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One of my own bags of the awesome Espoma Organic Rose-tone.

For my miniature roses, which benefit from a faster uptake liquid fertilizer, I actually use an inorganic product – Miracle-Gro Water Soluble Rose Plant Food.  This product has an N-P-K ratio of 18-24-16 and comes in a granular form that gets dissolved in water and is applied from a hose feeder or a watering can.  Because it’s in liquid form (after mixing the granules with water) when applied to the plant’s roots, it’s assimilated quickly.  And because this product is designed for rapid uptake by the roots of each plant and does not amend the soil through the accumulation of minerals and microbes, its N-P-K percentages are higher than the Espoma organic product.  I feed my minis every two weeks with this Miracle-Gro product, starting in late March or very early April.  The use of this product has resulted in wildly huge miniature bushes (no suckers – mine are all own root bushes – just the plants themselves growing huge and healthy) covered in gigantic blooms (the biggest I’ve ever seen on miniature rose bushes anywhere).  As I do with the Espoma Rose-tone product, I make sure that the last feeding of Miracle-Gro happens in very early September.  Click the #advertisement link to learn more about this product, or to order it here, directly from Amazon.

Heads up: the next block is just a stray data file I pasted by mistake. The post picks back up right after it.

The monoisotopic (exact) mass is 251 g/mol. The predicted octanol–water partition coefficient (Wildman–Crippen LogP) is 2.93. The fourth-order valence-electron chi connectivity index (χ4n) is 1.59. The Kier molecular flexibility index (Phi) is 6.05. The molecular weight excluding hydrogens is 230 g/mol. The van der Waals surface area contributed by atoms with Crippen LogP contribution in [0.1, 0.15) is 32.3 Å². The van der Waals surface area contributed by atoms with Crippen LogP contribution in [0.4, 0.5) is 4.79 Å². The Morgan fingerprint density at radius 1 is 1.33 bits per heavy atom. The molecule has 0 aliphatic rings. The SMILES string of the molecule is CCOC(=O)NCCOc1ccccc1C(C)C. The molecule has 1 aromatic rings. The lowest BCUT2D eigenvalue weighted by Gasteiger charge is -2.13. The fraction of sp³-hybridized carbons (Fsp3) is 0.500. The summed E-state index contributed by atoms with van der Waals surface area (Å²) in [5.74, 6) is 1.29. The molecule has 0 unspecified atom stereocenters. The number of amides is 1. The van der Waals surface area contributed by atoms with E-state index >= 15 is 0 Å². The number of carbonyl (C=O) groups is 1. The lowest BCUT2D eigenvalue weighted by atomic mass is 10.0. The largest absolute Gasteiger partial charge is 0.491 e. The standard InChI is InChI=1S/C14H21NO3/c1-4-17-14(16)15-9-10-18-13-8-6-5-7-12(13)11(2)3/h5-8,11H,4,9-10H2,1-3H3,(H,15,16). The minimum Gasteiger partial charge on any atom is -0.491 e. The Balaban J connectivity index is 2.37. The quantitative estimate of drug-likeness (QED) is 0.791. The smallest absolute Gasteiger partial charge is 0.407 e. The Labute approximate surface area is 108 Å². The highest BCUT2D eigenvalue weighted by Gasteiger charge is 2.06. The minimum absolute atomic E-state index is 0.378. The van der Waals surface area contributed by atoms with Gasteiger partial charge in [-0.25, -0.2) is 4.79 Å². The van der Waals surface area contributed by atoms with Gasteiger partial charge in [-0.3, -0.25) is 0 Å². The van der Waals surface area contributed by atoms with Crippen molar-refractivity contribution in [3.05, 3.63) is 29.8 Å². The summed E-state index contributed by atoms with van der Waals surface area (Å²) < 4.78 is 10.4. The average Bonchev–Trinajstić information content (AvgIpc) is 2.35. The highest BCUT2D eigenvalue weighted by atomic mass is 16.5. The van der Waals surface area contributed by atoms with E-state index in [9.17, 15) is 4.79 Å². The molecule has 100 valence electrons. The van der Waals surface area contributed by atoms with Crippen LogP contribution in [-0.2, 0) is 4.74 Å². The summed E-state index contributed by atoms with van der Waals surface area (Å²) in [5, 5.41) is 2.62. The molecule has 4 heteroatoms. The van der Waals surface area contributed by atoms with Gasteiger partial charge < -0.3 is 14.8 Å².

Miracle-Gro Water Soluble Rose Plant Food

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One of my own boxes of Miracle-Grow Water Soluble Rose Plant Food.


Mid April


Late April


Early May


Mid May